Over 2,000 students are presently enrolled at the Centre and the teachers insist that all are Pakistanis. The education - Islamic and Western - is from the primary to the university level for both men and women. Students are doctrinated towards propagating Islam. The Markaz also has a modern-looking, computerised religious university, which has five related institutions. At least two dozen thoroughbred horses are used for training the Centre's students between the ages of eight to twenty years. these students, dressed in military uniforms, are imparted compulsory training in shooting and swimming. In fact, they are not allowed to cross the barbed periphery wire until they are 'mature'.

Photography of all living things which is anathema to the Professor is strictly prohibited. The Markaz Dawa Wal Irshad describes photo cameras, TV sets and films as un-Islamic and its students carry out periodic campaigns for the public destruction of cameras and TVs. Visitors are frisked for cigarettes and any other addictive substances, which are banned in the complex. The Muridke complex is also not just restricted to the Markaz Dawa Wal Irshad. Around the seminary, the organisation has bought land for supporters, who have build houses, shops and more mosques and centres of Islamic learning. 'We want like-minded people to get together.' Says a resident.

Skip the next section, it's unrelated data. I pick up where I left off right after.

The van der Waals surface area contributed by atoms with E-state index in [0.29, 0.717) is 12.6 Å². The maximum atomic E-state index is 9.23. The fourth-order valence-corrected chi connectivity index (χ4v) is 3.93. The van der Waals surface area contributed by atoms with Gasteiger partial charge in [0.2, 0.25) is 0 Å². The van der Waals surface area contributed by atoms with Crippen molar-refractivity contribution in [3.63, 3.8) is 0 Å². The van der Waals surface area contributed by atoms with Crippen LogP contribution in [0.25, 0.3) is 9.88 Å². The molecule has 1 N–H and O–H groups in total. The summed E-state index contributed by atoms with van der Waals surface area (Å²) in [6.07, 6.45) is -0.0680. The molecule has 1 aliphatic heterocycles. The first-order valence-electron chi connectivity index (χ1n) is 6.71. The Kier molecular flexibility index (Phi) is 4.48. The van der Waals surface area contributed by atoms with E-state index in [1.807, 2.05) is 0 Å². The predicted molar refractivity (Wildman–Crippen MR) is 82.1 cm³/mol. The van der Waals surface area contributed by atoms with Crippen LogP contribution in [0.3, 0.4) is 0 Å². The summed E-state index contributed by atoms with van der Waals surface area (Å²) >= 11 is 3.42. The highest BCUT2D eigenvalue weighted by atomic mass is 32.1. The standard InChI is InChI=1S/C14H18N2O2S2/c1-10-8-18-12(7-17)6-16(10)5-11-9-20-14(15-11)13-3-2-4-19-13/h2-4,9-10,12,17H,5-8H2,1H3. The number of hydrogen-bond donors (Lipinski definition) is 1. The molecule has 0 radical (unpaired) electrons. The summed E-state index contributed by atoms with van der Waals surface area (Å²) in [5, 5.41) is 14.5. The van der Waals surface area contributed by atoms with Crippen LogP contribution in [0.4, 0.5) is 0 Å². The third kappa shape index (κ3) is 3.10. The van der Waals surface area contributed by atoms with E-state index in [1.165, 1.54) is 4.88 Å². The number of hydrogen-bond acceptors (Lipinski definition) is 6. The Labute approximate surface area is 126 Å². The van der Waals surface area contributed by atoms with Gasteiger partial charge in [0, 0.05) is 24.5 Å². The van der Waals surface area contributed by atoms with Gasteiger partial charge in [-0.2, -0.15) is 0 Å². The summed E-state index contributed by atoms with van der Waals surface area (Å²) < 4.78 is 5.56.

Evidently that is happening. The organisation has transformed the land between Lahore and Gujranwala into an Islamic state that has banned music, television and smoking on its heavily guarded premises. Not even passing vehicles are allowed to play music which, the Professor believes, is strictly forbidden in Islam. The complex also has a garment factory, an iron foundry, a wood-works factory, a swimming pool and three residential colonies.

So far, Rs 30 million have been spent on the Markaz projects. Where has the money come from? Osama bin Laden, whisper rumours. It is alleged that the Saudi billionaire, a figure who has grown from being demonised by the West to being mythologised, rolled out a thick wad - Rs 10 million - for the construction of the Markaz's mosque. Osama bin Laden is even said to have financed Professor Saeed, his low-key, comrade-in-arms Zafar Iqbal, and a short-lived founder, Abdullah Azam, to launch the Markazs Dawa Wal Irshad in 1989.